To make your postpartum recovery as stress free as possible, you'll want to have the names and contact information for any professionals you may need to contact on hand and easy to access. You won't want to be digging around for phone numbers when you're trying to feed a baby and rest!
Pediatrician or Family Doctor
You'll want to figure out who your baby's doctor is going to be before he's born, and see if you can arrange for him or her to visit your baby before you leave the hospital. Otherwise, you'll get whoever is on staff at the hospital. Now is a good time to ask friends, family, or a mother's support group for recommendations. You'll want to be sure whichever doctor you choose will support your parenting philosophy and is well educated about breastfeeding — not all of them are. Also, keep in mind that you don't have to take your baby to a pediatrician if you can't find one you like. Family doctors and general practitioners are usually trained to care for all members of a family, from infancy on.
Keep handy the name and phone number of a massage therapist who's experienced in massaging pregnant and postpartum women, and call to set up an appointment for a postpartum massage soon after your baby is born. Better yet, set up the appointment before your baby is born; make it for a couple of weeks after your due date — and keep it. Massage can help relax muscles that are sore and tight after birth, or from holding and nursing your baby. It also releases endorphins that can help you relax and feel less sore, and can help you sleep better. Gift certificates for postpartum massages are a great thing to suggest to friends and family that want to give you something.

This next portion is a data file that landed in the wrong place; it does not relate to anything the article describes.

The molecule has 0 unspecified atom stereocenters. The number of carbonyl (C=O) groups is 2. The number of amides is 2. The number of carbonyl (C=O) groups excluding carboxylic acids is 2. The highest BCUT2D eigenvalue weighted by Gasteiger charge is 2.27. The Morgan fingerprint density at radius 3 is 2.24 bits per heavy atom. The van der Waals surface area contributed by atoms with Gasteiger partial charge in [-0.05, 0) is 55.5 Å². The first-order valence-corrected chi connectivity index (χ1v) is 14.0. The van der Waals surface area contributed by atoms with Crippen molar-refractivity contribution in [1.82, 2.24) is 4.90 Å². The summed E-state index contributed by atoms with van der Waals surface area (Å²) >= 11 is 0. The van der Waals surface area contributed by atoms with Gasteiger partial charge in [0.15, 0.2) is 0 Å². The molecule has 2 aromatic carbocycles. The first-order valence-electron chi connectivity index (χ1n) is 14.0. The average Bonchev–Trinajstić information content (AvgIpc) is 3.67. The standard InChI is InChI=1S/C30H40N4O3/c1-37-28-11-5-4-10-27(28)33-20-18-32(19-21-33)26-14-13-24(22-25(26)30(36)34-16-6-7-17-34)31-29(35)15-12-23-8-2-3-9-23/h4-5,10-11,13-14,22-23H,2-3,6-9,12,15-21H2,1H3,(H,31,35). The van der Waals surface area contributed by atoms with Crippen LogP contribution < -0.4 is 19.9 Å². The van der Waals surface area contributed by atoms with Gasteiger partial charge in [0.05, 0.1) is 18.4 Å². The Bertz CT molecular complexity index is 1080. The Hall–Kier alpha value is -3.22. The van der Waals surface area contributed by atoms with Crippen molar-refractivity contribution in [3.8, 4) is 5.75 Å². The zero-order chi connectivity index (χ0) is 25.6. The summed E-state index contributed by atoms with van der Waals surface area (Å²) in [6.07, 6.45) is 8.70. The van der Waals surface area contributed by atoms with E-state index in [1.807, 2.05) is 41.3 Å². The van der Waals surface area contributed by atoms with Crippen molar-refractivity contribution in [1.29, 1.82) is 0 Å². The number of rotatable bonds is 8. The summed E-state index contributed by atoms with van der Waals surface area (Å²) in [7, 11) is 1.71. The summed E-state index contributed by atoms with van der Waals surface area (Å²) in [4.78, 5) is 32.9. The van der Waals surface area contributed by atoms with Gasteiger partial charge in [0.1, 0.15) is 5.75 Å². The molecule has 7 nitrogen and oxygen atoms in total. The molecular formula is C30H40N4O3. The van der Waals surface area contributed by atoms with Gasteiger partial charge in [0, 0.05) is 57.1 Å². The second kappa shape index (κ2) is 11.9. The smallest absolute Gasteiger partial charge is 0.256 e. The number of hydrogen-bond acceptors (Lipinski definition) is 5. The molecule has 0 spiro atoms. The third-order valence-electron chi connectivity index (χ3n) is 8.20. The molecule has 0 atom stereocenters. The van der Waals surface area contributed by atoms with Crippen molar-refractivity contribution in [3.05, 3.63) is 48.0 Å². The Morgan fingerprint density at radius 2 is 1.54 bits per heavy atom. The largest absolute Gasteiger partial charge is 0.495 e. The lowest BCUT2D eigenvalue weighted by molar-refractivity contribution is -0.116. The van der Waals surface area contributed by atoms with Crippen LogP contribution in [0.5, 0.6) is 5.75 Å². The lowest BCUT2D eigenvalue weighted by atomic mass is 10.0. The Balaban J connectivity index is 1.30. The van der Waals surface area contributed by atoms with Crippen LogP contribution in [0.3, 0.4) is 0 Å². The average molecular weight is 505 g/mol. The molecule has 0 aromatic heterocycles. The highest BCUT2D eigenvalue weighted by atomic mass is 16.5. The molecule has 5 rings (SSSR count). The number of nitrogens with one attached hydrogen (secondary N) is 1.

If your hospital or birth center doesn't have lactation consultants on staff, you'll want to find one before you go into labor, and you should keep her number handy in case you run into any issues. La Leche League (LLL) is another great free resource for breastfeeding problems that may arise. You might find that it's easier to reach out for this help if you go to a meeting or two before having your baby. For more information on how to find a lactation consultant or local La Leche League leader, see Appendix B.